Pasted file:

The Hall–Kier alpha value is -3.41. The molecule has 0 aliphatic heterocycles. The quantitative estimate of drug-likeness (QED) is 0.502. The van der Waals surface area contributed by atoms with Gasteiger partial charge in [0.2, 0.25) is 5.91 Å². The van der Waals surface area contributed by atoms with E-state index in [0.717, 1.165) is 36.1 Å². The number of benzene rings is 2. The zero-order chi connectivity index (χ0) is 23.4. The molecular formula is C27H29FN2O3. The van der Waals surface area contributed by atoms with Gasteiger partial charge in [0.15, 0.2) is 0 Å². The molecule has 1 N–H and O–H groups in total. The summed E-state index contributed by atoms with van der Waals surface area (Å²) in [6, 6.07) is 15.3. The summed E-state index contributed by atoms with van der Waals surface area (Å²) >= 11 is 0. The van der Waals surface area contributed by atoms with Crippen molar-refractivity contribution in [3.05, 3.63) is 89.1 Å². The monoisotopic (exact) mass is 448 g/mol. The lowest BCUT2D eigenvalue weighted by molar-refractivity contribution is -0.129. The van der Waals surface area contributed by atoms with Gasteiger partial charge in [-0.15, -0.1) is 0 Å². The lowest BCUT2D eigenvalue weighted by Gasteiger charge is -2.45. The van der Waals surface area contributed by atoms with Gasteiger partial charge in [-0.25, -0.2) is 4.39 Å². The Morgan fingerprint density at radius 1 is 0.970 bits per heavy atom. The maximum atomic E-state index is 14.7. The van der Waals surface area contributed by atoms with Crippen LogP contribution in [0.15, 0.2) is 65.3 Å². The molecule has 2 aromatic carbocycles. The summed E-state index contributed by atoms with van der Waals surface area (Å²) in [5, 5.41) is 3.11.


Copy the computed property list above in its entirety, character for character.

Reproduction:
The Hall–Kier alpha value is -3.41. The molecule has 0 aliphatic heterocycles. The quantitative estimate of drug-likeness (QED) is 0.502. The van der Waals surface area contributed by atoms with Gasteiger partial charge in [0.2, 0.25) is 5.91 Å². The van der Waals surface area contributed by atoms with E-state index in [0.717, 1.165) is 36.1 Å². The number of benzene rings is 2. The zero-order chi connectivity index (χ0) is 23.4. The molecular formula is C27H29FN2O3. The van der Waals surface area contributed by atoms with Gasteiger partial charge in [0.15, 0.2) is 0 Å². The molecule has 1 N–H and O–H groups in total. The summed E-state index contributed by atoms with van der Waals surface area (Å²) in [6, 6.07) is 15.3. The summed E-state index contributed by atoms with van der Waals surface area (Å²) >= 11 is 0. The van der Waals surface area contributed by atoms with Crippen molar-refractivity contribution in [3.05, 3.63) is 89.1 Å². The monoisotopic (exact) mass is 448 g/mol. The lowest BCUT2D eigenvalue weighted by molar-refractivity contribution is -0.129. The van der Waals surface area contributed by atoms with Gasteiger partial charge in [-0.15, -0.1) is 0 Å². The lowest BCUT2D eigenvalue weighted by Gasteiger charge is -2.45. The van der Waals surface area contributed by atoms with Gasteiger partial charge in [-0.25, -0.2) is 4.39 Å². The Morgan fingerprint density at radius 1 is 0.970 bits per heavy atom. The maximum atomic E-state index is 14.7. The van der Waals surface area contributed by atoms with Crippen LogP contribution in [0.15, 0.2) is 65.3 Å². The molecule has 2 aromatic carbocycles. The summed E-state index contributed by atoms with van der Waals surface area (Å²) in [5, 5.41) is 3.11.